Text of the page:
13.2 The Aryan Languages¶
The students of languages (philologists) tell us that they are unable to trace with certainty any common features in all the languages of mankind. They cannot even find any elements common to all the Caucasian languages. They find over great areas groups of languages which have similar root words and similar ways of expressing the same idea, but then they find in other areas languages which appear to be dissimilar down to their fundamental structure, which express action and relation by entirely dissimilar devices, and have an altogether different grammatical scheme. One great group of languages, for example, now covers nearly all Europe and stretches out to India; it includes English, French, German, Spanish, Italian, Greek, Russian, Armenian, Persian, and various Indian tongues. It is called the Indo-European or ARYAN family. The same fundamental roots, the same grammatical ideas, are traceable through all this family. Compare, for example, English father, mother, German vater, mutter, Latin pater, mater, Greek pater, meter, French pére, mére, Armenian hair, mair, Sanskrit pitar, matar, etc. In a similar manner the Aryan languages ring the changes on a great number of fundamental words, f in the Germania languages becoming p in Latin, and so on. They follow a law of variation called Grimm’s Law. These languages are not different things, they are variations of one thing. The people who use these languages think in the same way.
At one time in the remote past, in the Neolithic Age, that is to say 6,000 years or more ago, there may have been one simple original speech from which all these Aryan languages have differentiated. Somewhere between Central Europe and Western Asia there must have wandered a number of tribes sufficiently intermingled to develop and use one tongue. It is convenient here to call them the Aryan peoples. Sir H. H. Johnston has called them “Aryan Russians”. They belonged mostly to the Caucasian group of races and to the blond and northern subdivision of the group, to the Nordic race that is.
Here one must sound a note of warning. There was a time when the philologists were disposed to confuse languages and races, and to suppose that people who once all spoke the same tongue must be all of the same blood. That, however, is not the case, as the reader will understand if he will think of the negroes of the United States who now all speak English, or of the Irish, who — except for purposes of political demonstration — no longer speak the old Erse language but English, or of the Cornish people, who have lost their ancient Celtic speech. But what a common language does do, is to show that a common intercourse has existed, and the possibility of intermixture; and if it does not point to a common origin, it points at least to a common future.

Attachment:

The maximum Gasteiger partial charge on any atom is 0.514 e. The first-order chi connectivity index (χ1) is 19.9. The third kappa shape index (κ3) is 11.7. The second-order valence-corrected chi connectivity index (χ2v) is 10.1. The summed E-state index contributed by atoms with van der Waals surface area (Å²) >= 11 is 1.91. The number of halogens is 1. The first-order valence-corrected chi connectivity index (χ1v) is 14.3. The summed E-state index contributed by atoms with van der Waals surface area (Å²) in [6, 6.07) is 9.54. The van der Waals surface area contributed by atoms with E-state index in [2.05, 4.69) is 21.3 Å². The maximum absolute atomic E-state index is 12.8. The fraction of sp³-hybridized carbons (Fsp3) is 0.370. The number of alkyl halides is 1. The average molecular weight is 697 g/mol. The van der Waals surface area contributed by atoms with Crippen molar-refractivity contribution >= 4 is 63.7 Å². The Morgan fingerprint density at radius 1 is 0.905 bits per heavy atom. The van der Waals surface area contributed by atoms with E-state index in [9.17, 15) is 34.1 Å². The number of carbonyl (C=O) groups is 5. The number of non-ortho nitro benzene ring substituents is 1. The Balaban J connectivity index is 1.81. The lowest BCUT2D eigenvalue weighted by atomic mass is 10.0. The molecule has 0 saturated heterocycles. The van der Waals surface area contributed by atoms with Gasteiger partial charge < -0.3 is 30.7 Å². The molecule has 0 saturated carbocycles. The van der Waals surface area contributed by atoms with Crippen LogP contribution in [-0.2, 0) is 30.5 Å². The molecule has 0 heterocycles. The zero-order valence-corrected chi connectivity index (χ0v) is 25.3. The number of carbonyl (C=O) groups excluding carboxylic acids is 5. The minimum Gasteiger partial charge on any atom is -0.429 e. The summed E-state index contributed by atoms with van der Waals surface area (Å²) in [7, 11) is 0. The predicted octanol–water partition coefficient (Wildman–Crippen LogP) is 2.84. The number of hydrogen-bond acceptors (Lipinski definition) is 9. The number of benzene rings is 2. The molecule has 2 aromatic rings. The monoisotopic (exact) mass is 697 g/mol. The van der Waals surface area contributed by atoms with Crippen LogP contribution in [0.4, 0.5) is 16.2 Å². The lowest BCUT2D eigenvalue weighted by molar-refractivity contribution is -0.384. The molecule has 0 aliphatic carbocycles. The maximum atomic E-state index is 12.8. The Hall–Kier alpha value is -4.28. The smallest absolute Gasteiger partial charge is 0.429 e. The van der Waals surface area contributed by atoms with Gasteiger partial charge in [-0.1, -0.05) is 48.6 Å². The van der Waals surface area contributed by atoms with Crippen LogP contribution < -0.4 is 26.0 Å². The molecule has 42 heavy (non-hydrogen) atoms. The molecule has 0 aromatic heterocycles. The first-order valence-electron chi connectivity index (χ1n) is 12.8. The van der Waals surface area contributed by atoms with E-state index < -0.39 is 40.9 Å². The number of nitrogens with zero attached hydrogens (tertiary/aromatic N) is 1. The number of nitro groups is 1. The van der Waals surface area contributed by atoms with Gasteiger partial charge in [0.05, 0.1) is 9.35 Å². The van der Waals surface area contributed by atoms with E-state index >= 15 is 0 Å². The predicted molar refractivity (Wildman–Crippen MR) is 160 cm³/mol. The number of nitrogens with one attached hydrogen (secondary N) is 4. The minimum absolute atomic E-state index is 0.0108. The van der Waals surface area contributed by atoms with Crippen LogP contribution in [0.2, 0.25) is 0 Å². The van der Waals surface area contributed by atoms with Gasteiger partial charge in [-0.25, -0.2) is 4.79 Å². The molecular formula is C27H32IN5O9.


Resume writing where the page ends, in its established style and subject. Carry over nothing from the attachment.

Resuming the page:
But even this original Aryan language, which was a spoken speech perhaps 4,000 or 3,000 B.C., was by no means a primordial language or the language of a savage race. Its earliest speakers were in or past the Neolithic stage of civilization. It had grammatical forms and verbal devices of some complexity. The vanished methods of expression of the later Paleolithic peoples of the Azilians, or of the early Neolithic kitchen-midden people for instance, were probably much cruder than the most elementary form of Aryan.
Probably the Aryan group of languages became distinct in a wide region of which the Danube, Dnieper, Don, and Volga were the main rivers, a region that extended eastward beyond the Ural mountains north of the Caspian Sea. The area over which the Aryan speakers roamed probably did not for a long time reach to the Atlantic or to the south of the Black Sea beyond Asia Minor. There was no effectual separation of Europe from Asia then at the Bosporus. The Danube flowed eastward to a great sea that extended across the Volga region of south-eastern Russia right into Turkestan, and included the Black, Caspian, and Aral Seas of today. Perhaps it sent out arms to the Arctic Ocean. It must have been a pretty effective barrier between the Aryan speakers and the people in northeastern Asia. South of this sea stretched a continuous shore from the Balkans to Afghanistan. North-west of it a region of swamps and lagoons reached to the Baltic.